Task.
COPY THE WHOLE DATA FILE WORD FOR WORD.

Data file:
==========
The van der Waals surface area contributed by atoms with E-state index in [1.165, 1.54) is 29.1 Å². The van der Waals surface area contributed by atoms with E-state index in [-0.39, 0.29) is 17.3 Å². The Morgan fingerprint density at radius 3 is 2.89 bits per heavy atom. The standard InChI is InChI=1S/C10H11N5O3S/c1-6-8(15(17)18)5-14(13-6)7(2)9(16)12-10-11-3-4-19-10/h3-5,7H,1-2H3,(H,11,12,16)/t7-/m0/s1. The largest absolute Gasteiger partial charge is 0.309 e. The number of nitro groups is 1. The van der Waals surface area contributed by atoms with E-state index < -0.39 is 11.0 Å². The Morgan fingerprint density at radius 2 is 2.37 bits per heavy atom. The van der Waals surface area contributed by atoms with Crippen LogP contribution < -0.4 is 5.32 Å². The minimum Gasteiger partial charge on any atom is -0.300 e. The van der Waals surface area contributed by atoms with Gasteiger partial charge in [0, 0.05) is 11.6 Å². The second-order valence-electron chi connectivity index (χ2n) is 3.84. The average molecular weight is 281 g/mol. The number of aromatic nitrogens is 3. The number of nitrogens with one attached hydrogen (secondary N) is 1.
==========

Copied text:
The van der Waals surface area contributed by atoms with E-state index in [1.165, 1.54) is 29.1 Å². The van der Waals surface area contributed by atoms with E-state index in [-0.39, 0.29) is 17.3 Å². The Morgan fingerprint density at radius 3 is 2.89 bits per heavy atom. The standard InChI is InChI=1S/C10H11N5O3S/c1-6-8(15(17)18)5-14(13-6)7(2)9(16)12-10-11-3-4-19-10/h3-5,7H,1-2H3,(H,11,12,16)/t7-/m0/s1. The largest absolute Gasteiger partial charge is 0.309 e. The number of nitro groups is 1. The van der Waals surface area contributed by atoms with E-state index < -0.39 is 11.0 Å². The Morgan fingerprint density at radius 2 is 2.37 bits per heavy atom. The van der Waals surface area contributed by atoms with Crippen LogP contribution < -0.4 is 5.32 Å². The minimum Gasteiger partial charge on any atom is -0.300 e. The van der Waals surface area contributed by atoms with Gasteiger partial charge in [0, 0.05) is 11.6 Å². The second-order valence-electron chi connectivity index (χ2n) is 3.84. The average molecular weight is 281 g/mol. The number of aromatic nitrogens is 3. The number of nitrogens with one attached hydrogen (secondary N) is 1.